Owning a pet is a milder sort of relegation (depending on who you ask — it’s certainly less cruel than, say, laboratory testing). “It is part of that universal but personal withdrawal into the private small family unit, decorated or furnished with mementos from the outside world,” according to Berger. As of 2012, over 36 million households own cats, yet in spite of their popularity and domestication, cats are still seen as disobedient and selfish. They know their own names, and you can try calling after them, but, as my own cat does, they’ll keep on ignoring you. They’ll knock a full cup of water off the table, or smack you upside the head when you least expect it (as my cat has gotten older he doesn’t do the latter anymore). After their mass integration into the domestic sphere, cats remain the peskiest of all household pets. However, Rousseau flipped this perception back on humanity. In a conversation with James Boswell, he claimed that one’s preference towards felines is a “test of character. There you have the despotic instinct of men. They do not like cats because the cat is free and will never consent to become a slave. He will do nothing to your order, as the other animals do.”

The “dead cats” imply an ideal held by the speaker — that is, to be the opposite of pesky. Whenever economists, pundits, or sound engineers use their respective feline metaphors, they could be airing domestic grievances in the workplace; their homes would be fine if only their cats listened to them, so they speak of cats as if they never existed in the first place. Or they could be implying how the mentioned ideal applies to each of their professions, that no one can afford to be pesky: Sound engineers aim to fix any technical or recording issues in an instant, economists need to stay on top of data all the time, and politicians typically need to abide by “civility” (of course our current president doesn’t feel this need).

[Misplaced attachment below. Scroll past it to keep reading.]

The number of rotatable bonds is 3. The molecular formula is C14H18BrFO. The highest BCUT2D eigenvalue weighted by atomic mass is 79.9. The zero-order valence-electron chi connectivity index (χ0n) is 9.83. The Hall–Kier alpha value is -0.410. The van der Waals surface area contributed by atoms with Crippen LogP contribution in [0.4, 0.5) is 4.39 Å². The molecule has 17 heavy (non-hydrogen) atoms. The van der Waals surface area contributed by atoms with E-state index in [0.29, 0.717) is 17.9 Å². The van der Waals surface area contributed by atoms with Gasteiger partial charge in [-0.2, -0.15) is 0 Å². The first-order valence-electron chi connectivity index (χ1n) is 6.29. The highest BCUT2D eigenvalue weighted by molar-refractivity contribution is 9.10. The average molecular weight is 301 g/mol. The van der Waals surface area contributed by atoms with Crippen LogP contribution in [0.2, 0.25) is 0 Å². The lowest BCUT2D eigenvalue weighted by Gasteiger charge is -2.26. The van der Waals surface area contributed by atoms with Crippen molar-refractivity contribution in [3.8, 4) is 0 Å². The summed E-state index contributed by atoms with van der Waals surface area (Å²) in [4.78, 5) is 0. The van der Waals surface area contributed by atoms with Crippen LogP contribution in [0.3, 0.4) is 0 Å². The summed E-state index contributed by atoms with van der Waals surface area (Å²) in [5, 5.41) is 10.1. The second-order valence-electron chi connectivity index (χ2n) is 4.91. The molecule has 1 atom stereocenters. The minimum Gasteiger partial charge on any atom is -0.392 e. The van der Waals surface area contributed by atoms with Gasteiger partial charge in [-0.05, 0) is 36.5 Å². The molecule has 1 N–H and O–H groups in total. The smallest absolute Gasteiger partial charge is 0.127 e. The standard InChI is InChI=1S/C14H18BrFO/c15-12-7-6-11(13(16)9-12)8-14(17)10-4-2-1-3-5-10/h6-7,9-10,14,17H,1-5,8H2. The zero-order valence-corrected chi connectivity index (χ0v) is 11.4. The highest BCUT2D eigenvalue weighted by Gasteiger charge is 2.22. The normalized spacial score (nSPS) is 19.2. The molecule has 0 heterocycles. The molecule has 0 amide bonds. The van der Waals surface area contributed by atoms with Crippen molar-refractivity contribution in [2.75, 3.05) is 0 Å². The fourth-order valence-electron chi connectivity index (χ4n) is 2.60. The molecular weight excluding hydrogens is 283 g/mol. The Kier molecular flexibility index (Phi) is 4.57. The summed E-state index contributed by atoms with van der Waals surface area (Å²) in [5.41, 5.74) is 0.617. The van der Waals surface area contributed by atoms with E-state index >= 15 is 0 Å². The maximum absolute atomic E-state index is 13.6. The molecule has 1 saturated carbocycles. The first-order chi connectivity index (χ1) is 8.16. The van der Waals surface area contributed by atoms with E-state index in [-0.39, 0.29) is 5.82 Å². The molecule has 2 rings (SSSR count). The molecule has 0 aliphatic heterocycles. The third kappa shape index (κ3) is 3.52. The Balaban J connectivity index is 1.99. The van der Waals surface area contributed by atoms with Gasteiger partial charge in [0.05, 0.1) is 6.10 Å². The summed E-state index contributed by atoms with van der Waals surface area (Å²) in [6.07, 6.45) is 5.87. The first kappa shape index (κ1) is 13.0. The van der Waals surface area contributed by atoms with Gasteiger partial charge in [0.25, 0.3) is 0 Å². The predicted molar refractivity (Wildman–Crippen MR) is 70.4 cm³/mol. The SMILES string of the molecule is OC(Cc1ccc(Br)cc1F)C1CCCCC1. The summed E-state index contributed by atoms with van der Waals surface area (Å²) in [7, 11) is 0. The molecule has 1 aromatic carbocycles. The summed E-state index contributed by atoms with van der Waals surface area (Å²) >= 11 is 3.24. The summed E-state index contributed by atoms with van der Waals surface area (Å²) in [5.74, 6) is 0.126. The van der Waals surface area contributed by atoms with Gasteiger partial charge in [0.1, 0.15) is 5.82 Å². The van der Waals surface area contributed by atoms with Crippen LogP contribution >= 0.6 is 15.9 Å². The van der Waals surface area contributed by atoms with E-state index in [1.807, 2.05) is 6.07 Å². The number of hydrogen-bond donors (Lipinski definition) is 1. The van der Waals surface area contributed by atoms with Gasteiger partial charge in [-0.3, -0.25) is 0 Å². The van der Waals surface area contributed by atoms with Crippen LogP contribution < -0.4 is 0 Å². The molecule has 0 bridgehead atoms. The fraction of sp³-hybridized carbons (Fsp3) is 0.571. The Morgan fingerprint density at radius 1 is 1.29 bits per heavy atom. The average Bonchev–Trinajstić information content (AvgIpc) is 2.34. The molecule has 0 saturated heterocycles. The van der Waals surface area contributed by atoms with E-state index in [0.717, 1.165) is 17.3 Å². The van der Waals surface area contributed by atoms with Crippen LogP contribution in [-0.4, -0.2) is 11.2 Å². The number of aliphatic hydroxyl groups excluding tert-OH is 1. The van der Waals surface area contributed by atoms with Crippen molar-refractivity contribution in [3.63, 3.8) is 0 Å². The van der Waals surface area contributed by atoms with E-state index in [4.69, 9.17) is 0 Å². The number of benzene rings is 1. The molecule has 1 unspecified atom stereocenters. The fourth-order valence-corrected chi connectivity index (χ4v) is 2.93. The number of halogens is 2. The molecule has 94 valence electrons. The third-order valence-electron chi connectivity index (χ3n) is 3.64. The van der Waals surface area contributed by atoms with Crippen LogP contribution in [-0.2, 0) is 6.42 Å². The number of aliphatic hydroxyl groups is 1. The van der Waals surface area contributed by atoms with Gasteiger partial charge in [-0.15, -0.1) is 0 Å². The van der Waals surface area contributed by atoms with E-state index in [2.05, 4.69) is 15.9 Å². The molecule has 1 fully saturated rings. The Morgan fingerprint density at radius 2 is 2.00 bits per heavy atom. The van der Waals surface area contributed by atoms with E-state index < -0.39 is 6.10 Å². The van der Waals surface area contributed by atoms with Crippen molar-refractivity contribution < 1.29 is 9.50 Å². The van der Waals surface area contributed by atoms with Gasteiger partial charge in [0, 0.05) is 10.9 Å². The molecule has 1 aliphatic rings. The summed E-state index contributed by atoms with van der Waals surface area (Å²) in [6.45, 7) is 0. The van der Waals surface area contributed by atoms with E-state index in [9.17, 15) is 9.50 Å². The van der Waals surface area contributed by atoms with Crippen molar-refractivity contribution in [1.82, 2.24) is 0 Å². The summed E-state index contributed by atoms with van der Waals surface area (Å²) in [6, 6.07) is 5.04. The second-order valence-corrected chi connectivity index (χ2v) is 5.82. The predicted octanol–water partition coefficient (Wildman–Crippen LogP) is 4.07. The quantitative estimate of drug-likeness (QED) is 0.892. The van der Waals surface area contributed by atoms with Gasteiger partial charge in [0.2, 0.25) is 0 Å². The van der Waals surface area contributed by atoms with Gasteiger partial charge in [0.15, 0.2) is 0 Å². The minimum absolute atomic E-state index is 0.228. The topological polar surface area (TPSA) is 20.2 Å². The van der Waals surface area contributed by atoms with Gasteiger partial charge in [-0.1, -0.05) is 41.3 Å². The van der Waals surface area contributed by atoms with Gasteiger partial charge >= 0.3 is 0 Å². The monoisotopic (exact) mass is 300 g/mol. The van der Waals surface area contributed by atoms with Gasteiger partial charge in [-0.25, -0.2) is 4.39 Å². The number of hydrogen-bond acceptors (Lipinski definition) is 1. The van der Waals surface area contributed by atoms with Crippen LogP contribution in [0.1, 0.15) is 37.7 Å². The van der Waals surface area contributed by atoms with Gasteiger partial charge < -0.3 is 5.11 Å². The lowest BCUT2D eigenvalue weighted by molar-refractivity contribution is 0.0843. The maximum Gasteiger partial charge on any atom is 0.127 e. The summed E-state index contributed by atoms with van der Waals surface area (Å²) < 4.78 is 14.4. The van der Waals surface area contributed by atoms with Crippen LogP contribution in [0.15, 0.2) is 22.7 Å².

In whatever way, peskiness factors into the phenomenon, Berger’s duality no longer applies to animal metaphors: Proverbial cats aren’t mortal anymore since they’re always dead — so they can never be immortal either. By relying on “dead cats,” humans are still setting themselves apart as a species, but they disembody themselves as well in erasing their culpability. In other words, we won’t admit that we’re responsible for killing the cats, and it’s not as if their deaths just appear out of nowhere. While the English language’s obsession with this phrase feels anachronistic, at the same time the obsession is intensely contemporary, in how it promotes a disengaged style of communication that’s conducive to an era of burnout, detachment, and fatalism.•

Images illustrated by Barbara Chernyavsky.